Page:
Peru Meteorite Provides Puzzles

Posted on March 15, 2008  Comments (0)

Peru meteorite may rewrite rules

Usually, only meteorites made of metal survive the passage through Earth’s atmosphere sufficiently intact to scoop out a crater. But the object which came down in the Puno region of Peru was a relatively fragile stony meteorite. During the fiery descent through Earth’s atmosphere, these are thought to fragment into smaller pieces which then scatter over a wide area.

Yet pieces of the estimated 1m-wide meteorite are thought to have stayed together during entry, hitting the ground as one.

Peter Schultz told the conference that the meteorite was travelling at about 24,000km/h (15,000mph) at the moment of impact – much faster than would be expected. “This just isn’t what we expected,” said Professor Schultz, from Brown University in Providence, US. “It was to the point that many thought this was fake. It was completely inconsistent with our understanding of how stony meteorites act.”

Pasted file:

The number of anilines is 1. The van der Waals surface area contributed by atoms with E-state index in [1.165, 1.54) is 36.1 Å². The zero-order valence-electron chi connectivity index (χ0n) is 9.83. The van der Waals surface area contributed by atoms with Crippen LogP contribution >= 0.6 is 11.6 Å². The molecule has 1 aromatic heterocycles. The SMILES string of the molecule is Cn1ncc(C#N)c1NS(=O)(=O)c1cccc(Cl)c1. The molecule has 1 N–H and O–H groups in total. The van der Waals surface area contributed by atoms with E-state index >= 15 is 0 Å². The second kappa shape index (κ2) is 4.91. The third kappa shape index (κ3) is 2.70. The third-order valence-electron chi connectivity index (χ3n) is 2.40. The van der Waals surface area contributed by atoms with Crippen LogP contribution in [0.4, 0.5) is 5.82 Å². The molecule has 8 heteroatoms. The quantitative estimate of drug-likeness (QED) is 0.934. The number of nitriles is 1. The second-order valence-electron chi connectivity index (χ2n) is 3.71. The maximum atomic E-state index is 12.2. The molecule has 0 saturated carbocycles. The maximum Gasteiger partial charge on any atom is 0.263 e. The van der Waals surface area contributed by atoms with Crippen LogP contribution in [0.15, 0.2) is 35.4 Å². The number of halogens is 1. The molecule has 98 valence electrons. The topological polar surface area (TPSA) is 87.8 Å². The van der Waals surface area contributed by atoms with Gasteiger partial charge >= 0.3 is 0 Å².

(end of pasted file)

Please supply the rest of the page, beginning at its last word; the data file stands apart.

At the velocity it was travelling, fragments could not escape the “shock-wave” barrier which accompanies the meteorite’s passage through the atmosphere. Instead, the fragments may have reconstituted themselves into another shape, which made them more aerodynamic. Consequently, they encountered less friction during their plunge to Earth, holding together until they reached the ground. “Although [the meteorite] is quickly broken up, it is behaving like a solid mass,” Professor Schultz told the conference.

Excellent article. First it is just interesting. Also it shows how scientists have to learn from what they observe and try to understand what explains the results they see.

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